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Beginnings: Pregnancy, Birth & Beyond

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General feeding schedules: What to feed your baby the first year

When to give your baby solid foods

You can give your baby solid food when he or she is 6 months old.

  • Start with a one-grain cereal. When starting solids, mix infant rice cereal with breast milk, formula or warm water. Mix it to the consistency of applesauce.
  • After your baby has successfully been eating rice cereal for two weeks you can introduce one new food.
  • In three days, introduce another new food. Waiting three days between new foods will let you see if your baby has a food allergy. The new foods will also create different-colored stools. You only need to call your health care provider if you see blood in the diaper or if your baby is in pain while having a bowel movement.
  • Start with one teaspoon and slowly increase to the amount listed below.

Introduce meats when your baby is 8 months old.

Avoid honey until your baby is 1 year old.

Most health care providers recommend avoiding giving children nut products, egg whites and shellfish until your baby is 1 year old.

If someone in your baby's family has a history of severe food allergy, you may want to delay introducing your baby to solid foods until 6 months of age; dairy until 1 year; eggs until 2 years; and peanuts, shellfish and fish until 3 years.

When to feed your baby the first year (breast milk or iron-fortified formula)

  • 0 to 4 months: five to 10 feedings
  • 4 to 6 months: four to seven feedings
  • 6 to 8 months: four to five feedings
  • 8 to 10 months: four to five feedings
  • 10 to 12 months: three to four feedings

When to give your baby cereals and bread

  • 0 to 4 months: none
  • 6 months: 2 to 3 teaspoons of iron-fortified boxed cereal (oatmeal, rice or barley) mixed with formula, water or breast milk (for spoon feeding)
  • 6 to 8 months: 4 to 6 tablespoons of all types of boxed infant cereal except cereal with fruit or honey
  • 8 to 10 months: 6 to 8 tablespoons of infant cereals, toast, bagel or crackers
  • 10 to 12 months: 6 to 8 tablespoons of infant or cooked cereal or unsweetened dry cereal, bread, rice noodles, one-half cup spaghetti or crackers

When to give your baby vegetables

  • 0 to 4 months: none
  • 4 to 6 months: none
  • 6 to 8 months: 3 to 4 tablespoons of strained or mashed vegetables that are dark yellow, orange or green. Do not give your baby tomatoes.
  • 8 to 10 months: 4 to 7 tablespoons of cooked, mashed vegetables. You can give tomatoes at this age.
  • 10 to 12 months: 6 to 8 tablespoons of cooked vegetable pieces and some soft vegetables. Be sure to cut up all vegetables into small pieces due to choking risk.

When to give your baby fruits

  • 0 to 4 months: none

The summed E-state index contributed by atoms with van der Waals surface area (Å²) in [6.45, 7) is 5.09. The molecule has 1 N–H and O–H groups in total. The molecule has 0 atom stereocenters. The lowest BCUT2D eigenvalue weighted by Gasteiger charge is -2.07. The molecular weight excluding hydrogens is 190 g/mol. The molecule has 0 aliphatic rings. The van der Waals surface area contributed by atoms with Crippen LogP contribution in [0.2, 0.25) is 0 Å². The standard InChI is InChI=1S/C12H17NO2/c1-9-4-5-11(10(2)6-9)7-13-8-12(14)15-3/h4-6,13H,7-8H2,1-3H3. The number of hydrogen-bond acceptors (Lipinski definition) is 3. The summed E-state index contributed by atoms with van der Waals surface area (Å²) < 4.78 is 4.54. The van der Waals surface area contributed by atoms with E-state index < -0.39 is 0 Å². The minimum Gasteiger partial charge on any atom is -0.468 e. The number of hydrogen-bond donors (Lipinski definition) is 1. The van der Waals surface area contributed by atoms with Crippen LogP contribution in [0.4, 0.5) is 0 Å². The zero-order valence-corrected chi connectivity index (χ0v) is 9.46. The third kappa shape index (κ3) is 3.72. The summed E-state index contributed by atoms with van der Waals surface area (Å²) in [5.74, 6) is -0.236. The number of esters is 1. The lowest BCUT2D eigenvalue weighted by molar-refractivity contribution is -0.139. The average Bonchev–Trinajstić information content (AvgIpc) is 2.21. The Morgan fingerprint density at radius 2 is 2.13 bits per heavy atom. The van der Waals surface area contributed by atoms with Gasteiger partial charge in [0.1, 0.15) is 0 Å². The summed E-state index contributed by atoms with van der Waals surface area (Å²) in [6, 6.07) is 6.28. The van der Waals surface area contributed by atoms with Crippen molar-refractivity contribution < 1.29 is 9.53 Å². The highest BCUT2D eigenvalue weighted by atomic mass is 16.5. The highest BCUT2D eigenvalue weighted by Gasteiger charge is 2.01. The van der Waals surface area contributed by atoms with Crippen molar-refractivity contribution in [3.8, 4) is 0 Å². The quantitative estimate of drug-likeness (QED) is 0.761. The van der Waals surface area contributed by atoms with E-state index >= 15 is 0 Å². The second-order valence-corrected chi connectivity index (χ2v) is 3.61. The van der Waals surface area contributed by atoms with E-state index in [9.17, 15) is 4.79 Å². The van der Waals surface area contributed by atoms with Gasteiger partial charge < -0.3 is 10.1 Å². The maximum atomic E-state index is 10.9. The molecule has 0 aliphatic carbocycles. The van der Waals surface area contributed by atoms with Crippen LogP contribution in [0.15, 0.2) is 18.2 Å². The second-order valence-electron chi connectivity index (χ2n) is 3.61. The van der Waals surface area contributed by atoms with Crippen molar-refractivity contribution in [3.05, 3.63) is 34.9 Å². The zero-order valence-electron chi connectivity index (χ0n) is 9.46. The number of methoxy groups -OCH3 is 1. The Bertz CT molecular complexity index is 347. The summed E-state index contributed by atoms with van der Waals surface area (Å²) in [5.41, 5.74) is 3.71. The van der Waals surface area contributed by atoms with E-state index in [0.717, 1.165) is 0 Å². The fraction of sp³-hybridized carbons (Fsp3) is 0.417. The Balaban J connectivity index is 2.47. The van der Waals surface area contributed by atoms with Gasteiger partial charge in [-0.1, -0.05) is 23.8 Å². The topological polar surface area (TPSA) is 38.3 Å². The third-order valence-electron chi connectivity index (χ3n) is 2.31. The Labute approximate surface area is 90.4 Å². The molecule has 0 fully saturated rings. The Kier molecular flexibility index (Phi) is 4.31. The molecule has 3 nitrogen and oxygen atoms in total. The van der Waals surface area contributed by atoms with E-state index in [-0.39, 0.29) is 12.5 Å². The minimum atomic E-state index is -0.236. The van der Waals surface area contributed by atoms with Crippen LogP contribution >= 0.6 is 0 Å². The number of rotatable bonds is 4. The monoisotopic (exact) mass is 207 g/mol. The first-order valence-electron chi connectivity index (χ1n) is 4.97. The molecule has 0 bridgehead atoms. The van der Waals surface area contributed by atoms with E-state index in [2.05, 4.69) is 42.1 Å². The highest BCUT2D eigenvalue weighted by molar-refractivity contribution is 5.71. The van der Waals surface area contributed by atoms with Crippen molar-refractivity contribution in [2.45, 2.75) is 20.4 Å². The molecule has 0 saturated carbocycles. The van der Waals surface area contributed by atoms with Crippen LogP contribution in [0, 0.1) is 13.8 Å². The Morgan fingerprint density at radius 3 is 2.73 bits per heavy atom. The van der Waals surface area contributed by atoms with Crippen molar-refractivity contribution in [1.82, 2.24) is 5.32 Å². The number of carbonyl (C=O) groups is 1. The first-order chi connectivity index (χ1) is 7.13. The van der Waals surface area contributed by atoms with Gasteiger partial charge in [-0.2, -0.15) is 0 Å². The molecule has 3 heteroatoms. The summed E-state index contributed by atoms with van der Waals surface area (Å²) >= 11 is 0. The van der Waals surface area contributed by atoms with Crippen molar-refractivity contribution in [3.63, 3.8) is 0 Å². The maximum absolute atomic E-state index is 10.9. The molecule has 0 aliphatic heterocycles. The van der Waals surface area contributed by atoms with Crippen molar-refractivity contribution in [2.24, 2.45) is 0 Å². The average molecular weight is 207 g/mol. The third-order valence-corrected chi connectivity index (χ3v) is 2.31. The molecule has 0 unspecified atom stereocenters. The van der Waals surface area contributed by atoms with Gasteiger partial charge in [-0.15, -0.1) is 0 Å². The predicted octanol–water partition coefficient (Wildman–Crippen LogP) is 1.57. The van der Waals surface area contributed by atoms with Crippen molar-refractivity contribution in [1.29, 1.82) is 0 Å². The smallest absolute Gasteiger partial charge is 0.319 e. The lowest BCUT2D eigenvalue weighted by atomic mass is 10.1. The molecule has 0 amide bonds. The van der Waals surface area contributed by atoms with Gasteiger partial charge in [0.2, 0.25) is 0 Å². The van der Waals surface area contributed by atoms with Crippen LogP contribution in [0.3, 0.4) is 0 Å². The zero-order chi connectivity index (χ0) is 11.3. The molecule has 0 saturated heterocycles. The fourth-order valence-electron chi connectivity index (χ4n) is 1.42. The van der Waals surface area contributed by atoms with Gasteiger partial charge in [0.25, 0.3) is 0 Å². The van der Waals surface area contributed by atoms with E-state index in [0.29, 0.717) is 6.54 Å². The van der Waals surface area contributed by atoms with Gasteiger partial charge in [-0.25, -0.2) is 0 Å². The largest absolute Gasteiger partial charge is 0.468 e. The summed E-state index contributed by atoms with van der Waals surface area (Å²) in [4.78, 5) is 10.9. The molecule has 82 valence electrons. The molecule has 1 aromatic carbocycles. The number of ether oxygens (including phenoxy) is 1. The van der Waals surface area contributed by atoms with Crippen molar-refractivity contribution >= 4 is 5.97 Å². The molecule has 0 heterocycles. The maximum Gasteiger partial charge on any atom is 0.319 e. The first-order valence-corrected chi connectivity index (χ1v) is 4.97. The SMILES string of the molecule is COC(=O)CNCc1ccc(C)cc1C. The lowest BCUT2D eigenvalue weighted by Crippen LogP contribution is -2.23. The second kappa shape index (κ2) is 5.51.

• 4 to 6 months: none
  • 6 to 8 months: 3 to 4 tablespoons of fresh or cooked fruits such as banana, applesauce or strained fruits. Do not give your baby oranges.
  • 8 to 10 months: 5 to 7 tablespoons of strained or peeled soft fruit pieces such as bananas, peaches, pears, apples or oranges. Be sure to cut up all fruits into small pieces due to choking risk.
  • 10 to 12 months: 9 to 12 tablespoons of all fresh fruits (peeled and seeded) and canned fruits packed in water. Do not give your child grapes due to choking risk.

When to give your baby meats and protein

  • 0 to 4 months: none
  • 4 to 6 months: none
  • 6 to 8 months: none
  • 8 to 10 months: 4 to 6 tablespoons of strained, chopped or small pieces of lean meat, chicken and fish, egg yolk, mild cheeses (cut into small pieces), yogurt and cooked dried beans. Do not give your baby whole nuts due to choking risk.
  • 10 to 12 months: 4 to 6 tablespoons of small, tender pieces of chicken, fish, cheese, yogurt or dried beans. Give your child a whole egg after her first birthday.

When to give your baby fruit juices

Your baby does not need juice. Real fruit is better when your baby is at least 6 months old.

  • 0 to 4 months: none
  • 4 to 6 months: none
  • 6 to 8 months: 2 to 4 ounces in a cup of infant juices, adult apple juice, all vitamin C-fortified 100 percent juices (except tomato or orange)
  • 8 to 10 months: 2 to 4 ounces in a cup of all 100 percent juices, including tomato and orange
  • 10 to 12 months: 2 to 4 ounces in a cup of all 100 percent juices

When to give your baby water

You can give your baby extra water each day, but you don't need to. Give your baby spring water, distilled water, well or tap water. If you have a private well, you may consider having it tested for fluoride levels. Fluoride is essential for healthy teeth. If your well water is low on fluoride, you can get special tablets or drops for your baby. Or use topical fluoride at 6 months old. If you have questions, talk with your dentist or health care provider.

When to let your baby explore finger foods

At about 9 months old, your baby will be able to sit in a high chair. He or she will enjoy being at the table eating with your family. This is a good time for your baby to explore finger foods.

Let him or her play with the spoon and explore different textures or food when he or she has developed a pinching grasp between the thumb and first finger. Make sure to cut up finger foods in small pieces to prevent choking.

Talk with your health care provider if you have questions or concerns.


 

Source: Allina Health's Patient Education Department, Beginnings: Pregnancy, Birth and Beyond, sixth edition, preg-ahc-90026, ISBN 1-931876-25-8

First published: 10/04/2002
Last updated: 08/15/2011

Reviewed by: Allina Health's Patient Education Department experts